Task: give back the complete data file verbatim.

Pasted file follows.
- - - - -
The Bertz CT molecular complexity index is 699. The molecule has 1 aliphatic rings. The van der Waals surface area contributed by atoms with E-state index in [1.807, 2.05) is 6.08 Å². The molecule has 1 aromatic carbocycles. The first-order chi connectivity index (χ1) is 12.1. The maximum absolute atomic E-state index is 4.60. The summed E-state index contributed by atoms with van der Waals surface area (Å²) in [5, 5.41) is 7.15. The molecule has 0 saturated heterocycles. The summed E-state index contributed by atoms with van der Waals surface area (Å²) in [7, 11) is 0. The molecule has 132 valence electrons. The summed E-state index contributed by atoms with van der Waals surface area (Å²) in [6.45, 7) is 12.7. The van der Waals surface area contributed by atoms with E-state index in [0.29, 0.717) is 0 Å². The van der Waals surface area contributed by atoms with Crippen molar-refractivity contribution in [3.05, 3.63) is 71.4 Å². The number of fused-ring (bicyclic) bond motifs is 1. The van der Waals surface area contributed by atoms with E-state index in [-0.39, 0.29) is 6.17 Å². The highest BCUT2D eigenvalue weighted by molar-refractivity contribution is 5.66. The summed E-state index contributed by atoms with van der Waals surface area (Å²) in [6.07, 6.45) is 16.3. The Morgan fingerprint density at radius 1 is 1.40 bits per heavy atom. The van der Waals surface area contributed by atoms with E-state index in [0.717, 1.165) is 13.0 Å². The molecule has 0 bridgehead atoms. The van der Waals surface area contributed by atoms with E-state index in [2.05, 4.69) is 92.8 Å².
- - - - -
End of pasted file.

The Bertz CT molecular complexity index is 699. The molecule has 1 aliphatic rings. The van der Waals surface area contributed by atoms with E-state index in [1.807, 2.05) is 6.08 Å². The molecule has 1 aromatic carbocycles. The first-order chi connectivity index (χ1) is 12.1. The maximum absolute atomic E-state index is 4.60. The summed E-state index contributed by atoms with van der Waals surface area (Å²) in [5, 5.41) is 7.15. The molecule has 0 saturated heterocycles. The summed E-state index contributed by atoms with van der Waals surface area (Å²) in [7, 11) is 0. The molecule has 132 valence electrons. The summed E-state index contributed by atoms with van der Waals surface area (Å²) in [6.45, 7) is 12.7. The van der Waals surface area contributed by atoms with E-state index in [0.29, 0.717) is 0 Å². The van der Waals surface area contributed by atoms with Crippen molar-refractivity contribution in [3.05, 3.63) is 71.4 Å². The number of fused-ring (bicyclic) bond motifs is 1. The van der Waals surface area contributed by atoms with E-state index in [-0.39, 0.29) is 6.17 Å². The highest BCUT2D eigenvalue weighted by molar-refractivity contribution is 5.66. The summed E-state index contributed by atoms with van der Waals surface area (Å²) in [6.07, 6.45) is 16.3. The Morgan fingerprint density at radius 1 is 1.40 bits per heavy atom. The van der Waals surface area contributed by atoms with E-state index in [0.717, 1.165) is 13.0 Å². The molecule has 0 bridgehead atoms. The van der Waals surface area contributed by atoms with E-state index in [2.05, 4.69) is 92.8 Å².